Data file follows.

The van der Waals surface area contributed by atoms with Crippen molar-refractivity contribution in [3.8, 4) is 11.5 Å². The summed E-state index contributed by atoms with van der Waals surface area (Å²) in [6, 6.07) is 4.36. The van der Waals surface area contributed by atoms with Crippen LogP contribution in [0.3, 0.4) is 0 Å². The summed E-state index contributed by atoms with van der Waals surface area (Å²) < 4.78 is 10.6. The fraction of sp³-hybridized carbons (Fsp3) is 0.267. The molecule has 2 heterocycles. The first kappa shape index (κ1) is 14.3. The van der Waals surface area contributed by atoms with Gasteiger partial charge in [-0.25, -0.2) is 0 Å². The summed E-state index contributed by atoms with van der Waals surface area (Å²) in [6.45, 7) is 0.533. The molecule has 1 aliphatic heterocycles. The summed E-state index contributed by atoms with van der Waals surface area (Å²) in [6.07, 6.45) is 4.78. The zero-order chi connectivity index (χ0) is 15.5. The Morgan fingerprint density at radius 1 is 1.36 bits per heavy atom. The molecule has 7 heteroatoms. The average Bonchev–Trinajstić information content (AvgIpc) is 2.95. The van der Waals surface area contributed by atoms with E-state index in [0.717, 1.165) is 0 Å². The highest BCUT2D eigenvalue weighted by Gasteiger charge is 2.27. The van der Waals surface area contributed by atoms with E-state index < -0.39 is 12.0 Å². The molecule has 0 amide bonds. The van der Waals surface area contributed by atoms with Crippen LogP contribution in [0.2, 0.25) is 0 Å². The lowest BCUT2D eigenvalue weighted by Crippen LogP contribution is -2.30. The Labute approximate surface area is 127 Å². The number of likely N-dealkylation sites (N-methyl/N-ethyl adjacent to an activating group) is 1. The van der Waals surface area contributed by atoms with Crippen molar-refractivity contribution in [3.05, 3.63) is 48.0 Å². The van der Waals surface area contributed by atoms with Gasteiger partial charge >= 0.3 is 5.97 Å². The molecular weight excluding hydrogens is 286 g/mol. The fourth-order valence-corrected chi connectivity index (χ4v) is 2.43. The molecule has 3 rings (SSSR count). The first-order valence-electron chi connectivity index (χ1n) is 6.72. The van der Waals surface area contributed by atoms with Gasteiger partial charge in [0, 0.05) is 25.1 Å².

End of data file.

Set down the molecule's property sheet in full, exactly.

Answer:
The van der Waals surface area contributed by atoms with Crippen molar-refractivity contribution in [3.8, 4) is 11.5 Å². The summed E-state index contributed by atoms with van der Waals surface area (Å²) in [6, 6.07) is 4.36. The van der Waals surface area contributed by atoms with Crippen LogP contribution in [0.3, 0.4) is 0 Å². The summed E-state index contributed by atoms with van der Waals surface area (Å²) < 4.78 is 10.6. The fraction of sp³-hybridized carbons (Fsp3) is 0.267. The molecule has 2 heterocycles. The first kappa shape index (κ1) is 14.3. The van der Waals surface area contributed by atoms with Gasteiger partial charge in [-0.25, -0.2) is 0 Å². The summed E-state index contributed by atoms with van der Waals surface area (Å²) in [6.45, 7) is 0.533. The molecule has 1 aliphatic heterocycles. The summed E-state index contributed by atoms with van der Waals surface area (Å²) in [6.07, 6.45) is 4.78. The zero-order chi connectivity index (χ0) is 15.5. The Morgan fingerprint density at radius 1 is 1.36 bits per heavy atom. The molecule has 7 heteroatoms. The average Bonchev–Trinajstić information content (AvgIpc) is 2.95. The van der Waals surface area contributed by atoms with E-state index in [0.717, 1.165) is 0 Å². The highest BCUT2D eigenvalue weighted by Gasteiger charge is 2.27. The van der Waals surface area contributed by atoms with E-state index < -0.39 is 12.0 Å². The molecule has 0 amide bonds. The van der Waals surface area contributed by atoms with Crippen LogP contribution in [0.2, 0.25) is 0 Å². The lowest BCUT2D eigenvalue weighted by Crippen LogP contribution is -2.30. The Labute approximate surface area is 127 Å². The number of likely N-dealkylation sites (N-methyl/N-ethyl adjacent to an activating group) is 1. The van der Waals surface area contributed by atoms with Crippen molar-refractivity contribution in [3.05, 3.63) is 48.0 Å². The van der Waals surface area contributed by atoms with Gasteiger partial charge >= 0.3 is 5.97 Å². The molecular weight excluding hydrogens is 286 g/mol. The fourth-order valence-corrected chi connectivity index (χ4v) is 2.43. The molecule has 3 rings (SSSR count). The first-order valence-electron chi connectivity index (χ1n) is 6.72. The van der Waals surface area contributed by atoms with Gasteiger partial charge in [0, 0.05) is 25.1 Å².